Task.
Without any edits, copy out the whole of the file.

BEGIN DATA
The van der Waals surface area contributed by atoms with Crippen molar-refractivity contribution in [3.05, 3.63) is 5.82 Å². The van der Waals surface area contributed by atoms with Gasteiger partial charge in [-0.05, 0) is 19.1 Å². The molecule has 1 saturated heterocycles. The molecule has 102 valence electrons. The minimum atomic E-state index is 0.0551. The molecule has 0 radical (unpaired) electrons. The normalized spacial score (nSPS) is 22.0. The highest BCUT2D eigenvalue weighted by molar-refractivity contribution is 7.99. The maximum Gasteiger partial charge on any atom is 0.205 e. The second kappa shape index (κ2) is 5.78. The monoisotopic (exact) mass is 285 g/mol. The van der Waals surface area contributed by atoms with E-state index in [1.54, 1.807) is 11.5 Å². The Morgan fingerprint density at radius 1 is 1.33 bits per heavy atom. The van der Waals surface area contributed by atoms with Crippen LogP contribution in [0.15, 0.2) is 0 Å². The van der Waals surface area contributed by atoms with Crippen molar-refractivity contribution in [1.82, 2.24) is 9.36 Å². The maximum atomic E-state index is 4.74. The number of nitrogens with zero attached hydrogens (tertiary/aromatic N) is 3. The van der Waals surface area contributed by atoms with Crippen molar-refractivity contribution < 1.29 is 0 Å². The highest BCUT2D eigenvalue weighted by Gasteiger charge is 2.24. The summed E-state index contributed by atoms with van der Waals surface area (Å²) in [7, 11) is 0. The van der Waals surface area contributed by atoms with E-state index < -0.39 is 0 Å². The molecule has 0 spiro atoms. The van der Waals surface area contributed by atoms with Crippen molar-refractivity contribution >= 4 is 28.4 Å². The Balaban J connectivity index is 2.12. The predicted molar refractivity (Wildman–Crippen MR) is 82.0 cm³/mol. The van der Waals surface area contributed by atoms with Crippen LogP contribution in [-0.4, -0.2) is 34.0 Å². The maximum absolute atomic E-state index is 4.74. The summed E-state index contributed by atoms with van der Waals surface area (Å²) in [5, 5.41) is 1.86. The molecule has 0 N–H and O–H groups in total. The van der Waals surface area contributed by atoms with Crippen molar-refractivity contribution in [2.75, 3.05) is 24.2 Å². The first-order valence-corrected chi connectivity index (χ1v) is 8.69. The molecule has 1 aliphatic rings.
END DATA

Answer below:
The van der Waals surface area contributed by atoms with Crippen molar-refractivity contribution in [3.05, 3.63) is 5.82 Å². The van der Waals surface area contributed by atoms with Gasteiger partial charge in [-0.05, 0) is 19.1 Å². The molecule has 1 saturated heterocycles. The molecule has 102 valence electrons. The minimum atomic E-state index is 0.0551. The molecule has 0 radical (unpaired) electrons. The normalized spacial score (nSPS) is 22.0. The highest BCUT2D eigenvalue weighted by molar-refractivity contribution is 7.99. The maximum Gasteiger partial charge on any atom is 0.205 e. The second kappa shape index (κ2) is 5.78. The monoisotopic (exact) mass is 285 g/mol. The van der Waals surface area contributed by atoms with E-state index in [1.54, 1.807) is 11.5 Å². The Morgan fingerprint density at radius 1 is 1.33 bits per heavy atom. The van der Waals surface area contributed by atoms with Crippen LogP contribution in [0.15, 0.2) is 0 Å². The van der Waals surface area contributed by atoms with Crippen molar-refractivity contribution in [1.82, 2.24) is 9.36 Å². The maximum atomic E-state index is 4.74. The number of nitrogens with zero attached hydrogens (tertiary/aromatic N) is 3. The van der Waals surface area contributed by atoms with Crippen molar-refractivity contribution < 1.29 is 0 Å². The highest BCUT2D eigenvalue weighted by Gasteiger charge is 2.24. The summed E-state index contributed by atoms with van der Waals surface area (Å²) in [7, 11) is 0. The van der Waals surface area contributed by atoms with E-state index < -0.39 is 0 Å². The molecule has 0 spiro atoms. The van der Waals surface area contributed by atoms with Crippen molar-refractivity contribution >= 4 is 28.4 Å². The Balaban J connectivity index is 2.12. The predicted molar refractivity (Wildman–Crippen MR) is 82.0 cm³/mol. The van der Waals surface area contributed by atoms with Crippen LogP contribution in [-0.4, -0.2) is 34.0 Å². The maximum absolute atomic E-state index is 4.74. The summed E-state index contributed by atoms with van der Waals surface area (Å²) in [5, 5.41) is 1.86. The molecule has 0 N–H and O–H groups in total. The van der Waals surface area contributed by atoms with Crippen molar-refractivity contribution in [2.75, 3.05) is 24.2 Å². The first-order valence-corrected chi connectivity index (χ1v) is 8.69. The molecule has 1 aliphatic rings.